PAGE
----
AFIS IAFIS Impression Evidence FAQ
Fingerprints, palm prints and foot prints are impressions of the friction ridge skin present on the palm side of the hand and soles of the feet. When a person touches, grabs, or walks barefoot on a surface an impression of the friction ridge skin may be left behind. These unintentional impressions are called latent prints.
Examinations conducted in the Impression Evidence section of the lab include:
- Process evidence from crime scenes for the presence of latent prints.
- Examine latent fingerprint lifts from crime scenes for the presence of latent prints.
- Photograph developed latent prints.
- Compare latent prints to known suspects and/or victims.
- Utilize AFIS and IAFIS for no suspect cases.
- Compare known (record) fingerprint cards in habitual cases.
The importance of latent print evidence is its ability to identify an individual. Latent prints can be identified to a single person because of the friction ridge that skin possesses. The two key properties of friction ridge skin are: permanence and uniqueness. The friction ridge skin forms before birth and does not change naturally, except to grow larger, until after death. With the exception of injury, a person has the same fingerprints, palm prints, and foot prints from early gestation until decomposition after death. Additionally, the friction ridge skin has unique characteristics which allow even small latent prints to be identified to a single person, in some instances.
Latent prints left on a surface can be visualized through a variety of chemical and physical development techniques. Once visible, the latent print can be photographed and compared to the known inked fingerprints (or palm prints or foot prints) of an individual. Through careful analysis and comparison of the friction ridge skin characteristics in both the unknown latent print and the known inked print, a person can be identified, or eliminated, as having made the print.
If the origin of a latent fingerprint is unknown, it may be searched through the Automated Fingerprint Identification System (AFIS) database. The South Dakota AFIS system is a part of the Midwest Automated Fingerprint Identification Network (MAFIN). MAFIN is a computer database which stores the images of inked record fingerprints from North Dakota, Minnesota, and South Dakota. When an unknown latent fingerprint is searched through the database, a list of possible candidates is generated and reviewed by a Criminalist. If a candidate is not identified through an AFIS search, a latent print may also be searched through the FBI’s Criminal Justice Information Services (CJIS) Division's Integrated Automated Fingerprint Identification System (IAFIS) database. The IAFIS database contains more than 35 million individual’s known record fingerprints. IAFIS like AFIS generates a list of possible candidates that then must be reviewed by a Criminalist.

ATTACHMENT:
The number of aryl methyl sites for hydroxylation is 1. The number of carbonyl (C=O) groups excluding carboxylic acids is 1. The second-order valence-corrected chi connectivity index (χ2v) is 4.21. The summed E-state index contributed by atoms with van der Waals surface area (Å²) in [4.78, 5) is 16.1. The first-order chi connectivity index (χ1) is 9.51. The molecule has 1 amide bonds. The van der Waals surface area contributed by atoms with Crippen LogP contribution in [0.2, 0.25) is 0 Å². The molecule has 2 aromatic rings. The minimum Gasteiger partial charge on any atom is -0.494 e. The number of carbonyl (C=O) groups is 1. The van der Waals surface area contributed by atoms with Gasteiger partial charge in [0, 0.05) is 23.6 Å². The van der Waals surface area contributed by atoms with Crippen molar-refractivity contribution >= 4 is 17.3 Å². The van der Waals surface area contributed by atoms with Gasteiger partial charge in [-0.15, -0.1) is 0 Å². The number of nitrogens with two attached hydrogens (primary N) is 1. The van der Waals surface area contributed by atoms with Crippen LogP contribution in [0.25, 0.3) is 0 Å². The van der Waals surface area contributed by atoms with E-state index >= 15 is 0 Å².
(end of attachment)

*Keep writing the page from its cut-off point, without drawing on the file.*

Reports are issued to agencies submitting evidence to the SDFL regarding the results of latent print examinations and Criminalists may be called upon to testify in courts throughout the state of South Dakota.
(Automated Fingerprint Identification System)
The introduction of the Automated Fingerprint Identification System (AFIS) in 1997 has allowed Criminalists in the Impression Evidence Section of the Forensic Lab to scan latent fingerprint images into the database to search the record fingerprint cards on file in the Midwest Automated Fingerprint Identification Network (MAFIN). MAFIN includes all the record fingerprint cards on file in the states of North Dakota, Minnesota, and South Dakota.
AFIS gives the capability of real-time identification of a suspect in investigations, based on latent prints found at the scene of a crime for no suspect crimes or when a potential suspect has been eliminated as the source of a latent print.
The Forensic Lab upgraded to a new AFIS system in 2008. The new upgrade has allowed Criminalists to not only search latent fingerprints in the system but to also search latent palmprints that are found at the scene of a crime.
(Integrated Automated Fingerprint Identification System)
The FBI's Criminal Justice Information Services (CJIS) Division's Integrated Automated Fingerprint Identification System (IAFIS) provides the Forensic Lab an opportunity to search latent fingerprints against the largest criminal fingerprint repository in the world, which contains more that 35 million individuals known fingerprints.
The Forensic Lab is authorized to search latent fingerprints against IAFIS after an unsuccessful AFIS/MAFIN search. IAFIS currently does not have the capability to do palm print searches.